A critical lack in understanding of how – and when – clients are using different types of social media tools is undermining consultants’ use of such technologies, according to market researcher Eric McDonald.
“Advisors certainly understand that services like Twitter, LinkedIn and Facebook are already being widely adopted by investors of all ages,” says McDonald, an analyst at the Spectrem Group in Lake Forest, Ill.
But nuances are developing in usage patterns that too often go unnoticed, asserts the author of the recently released “Using Social Media and Mobile Technology in Financial Decisions.”
“We’re finding that advisors just aren’t using the full capabilities of social media that are available to them,” says McDonald.
Such communications portals are prized by different types of DC plan participants at different times, he points out. For example, the group’s analysis of digital trends finds that more than 70% of 1,135 retirement plan participants surveyed went on Facebook daily.
“Surprisingly, LinkedIn is more a weekly read for most people,” says McDonald.
By contrast, Twitter draws relatively well on both a weekly and daily basis, he adds. That’s probably driven by the electronic messaging service’s appeal to users of mobile applications, figures McDonald.
“Even a typical DC plan participant is now very active as a user of mobile apps,” he says.
And age is becoming less of a distinguishing factor, warns McDonald. Of those Millennials questioned, 89% tell Spectrem they regularly use Facebook. At the same time, 69% of Baby Boomers are also active users.
Besides taking a closer look at developing different strategies for each unique social media service, some DC plan advisors urge those in the industry to stress a clear and consistent message across all platforms.
“Clients keep hearing about the need to save through their retirement plans at work,” says Jacob Hong, an advisor at Archford Capital Strategies. “But we’re seeing a real lack of follow through in terms of plans making available concrete tools and content to help employees understand all of their investment choices.”
The RIA, which is based in Swansea, Ill., and manages about $500 million, has been developing online “dashboards.” The tool gives plan participants an aggregated view of family spending patterns over time.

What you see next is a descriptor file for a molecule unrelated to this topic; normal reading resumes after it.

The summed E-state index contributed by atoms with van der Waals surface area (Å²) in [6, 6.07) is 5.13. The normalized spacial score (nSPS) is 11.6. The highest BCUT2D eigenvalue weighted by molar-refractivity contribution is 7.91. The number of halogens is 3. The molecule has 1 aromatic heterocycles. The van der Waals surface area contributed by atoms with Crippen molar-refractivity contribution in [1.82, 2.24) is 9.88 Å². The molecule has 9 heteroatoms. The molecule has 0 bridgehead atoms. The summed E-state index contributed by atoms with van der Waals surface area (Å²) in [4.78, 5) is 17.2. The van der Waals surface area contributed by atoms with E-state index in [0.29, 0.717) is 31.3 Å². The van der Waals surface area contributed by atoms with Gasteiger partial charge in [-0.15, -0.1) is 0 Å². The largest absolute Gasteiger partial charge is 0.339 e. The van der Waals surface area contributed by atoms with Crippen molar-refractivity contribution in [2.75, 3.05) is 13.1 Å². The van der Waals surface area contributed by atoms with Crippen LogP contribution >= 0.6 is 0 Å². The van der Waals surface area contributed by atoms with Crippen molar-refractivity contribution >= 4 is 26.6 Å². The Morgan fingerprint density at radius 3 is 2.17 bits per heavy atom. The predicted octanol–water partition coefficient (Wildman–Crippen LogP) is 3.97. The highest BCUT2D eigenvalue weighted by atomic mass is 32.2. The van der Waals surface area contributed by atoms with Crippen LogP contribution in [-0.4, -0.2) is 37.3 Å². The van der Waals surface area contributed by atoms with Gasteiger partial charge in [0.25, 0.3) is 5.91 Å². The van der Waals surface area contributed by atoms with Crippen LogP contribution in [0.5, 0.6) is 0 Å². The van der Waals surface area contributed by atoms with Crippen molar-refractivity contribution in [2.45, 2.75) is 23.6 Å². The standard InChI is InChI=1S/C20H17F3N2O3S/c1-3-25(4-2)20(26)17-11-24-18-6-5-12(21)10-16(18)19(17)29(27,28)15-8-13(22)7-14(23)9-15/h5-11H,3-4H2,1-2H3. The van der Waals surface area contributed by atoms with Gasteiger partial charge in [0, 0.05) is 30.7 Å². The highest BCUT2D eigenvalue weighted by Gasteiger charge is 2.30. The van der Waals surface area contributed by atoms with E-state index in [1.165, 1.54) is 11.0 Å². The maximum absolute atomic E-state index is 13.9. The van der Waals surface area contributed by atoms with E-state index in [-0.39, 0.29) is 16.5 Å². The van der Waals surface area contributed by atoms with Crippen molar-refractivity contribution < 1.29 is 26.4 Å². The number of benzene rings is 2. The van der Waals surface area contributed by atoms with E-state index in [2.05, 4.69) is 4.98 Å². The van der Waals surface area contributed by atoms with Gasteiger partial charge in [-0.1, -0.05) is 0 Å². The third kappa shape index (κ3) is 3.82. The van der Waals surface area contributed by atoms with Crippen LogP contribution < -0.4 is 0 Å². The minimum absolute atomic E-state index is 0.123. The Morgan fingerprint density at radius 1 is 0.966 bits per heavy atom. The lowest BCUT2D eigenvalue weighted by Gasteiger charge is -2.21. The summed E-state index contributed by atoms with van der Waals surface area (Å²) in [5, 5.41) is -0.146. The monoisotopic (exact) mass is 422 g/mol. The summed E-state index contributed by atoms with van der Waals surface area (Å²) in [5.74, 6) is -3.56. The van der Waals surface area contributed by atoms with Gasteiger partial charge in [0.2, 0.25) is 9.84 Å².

“People always want to save more, so this is a tool to help them develop ideas about new ways to manage household cash flow at any given time,” says Hong.
He is yet to use social media in combination with tracking spending patterns. But in the works are plans to offer links to LinkedIn and Twitter feeds to drive more viewing of such data.
“We’re trying to use traditional media along with social media to feed off one another,” says Hong. “If done as a cohesive package it can have a real powerful impact.”
Sean Deviney, a retirement plan specialist at Provenance Wealth Advisors in Fort Lauderdale, Fla., does much the same. But his team stresses fresh content, posting new articles and blogs on Facebook, LinkedIn and the firm’s own portals several times a week.
Then, along with marketing staffers at the indie RIA, which manages about $2.1 billion, Deviney sends out alerts to investors using Twitter. Priorities of what goes up where and when, he says, also follow a realization that major social media outlets implement "different sets of algorithms to judge each user’s favorite clicks.”
That means social media campaigns need to be fluid, and offer investors a wide range of content from internal and external sources, adds Deviney.
As a result, he finds that his 401(k) consulting group is more effective -- and cost effective -- by leveraging social media resources used by advisors working with high net worth families.
“We try to keep our message the same to both retail and DC audiences,” says Deviney. “In our experience with social media, a cohesive strategy gives our content more consistency and relevancy across all of our firm’s various media channels.”
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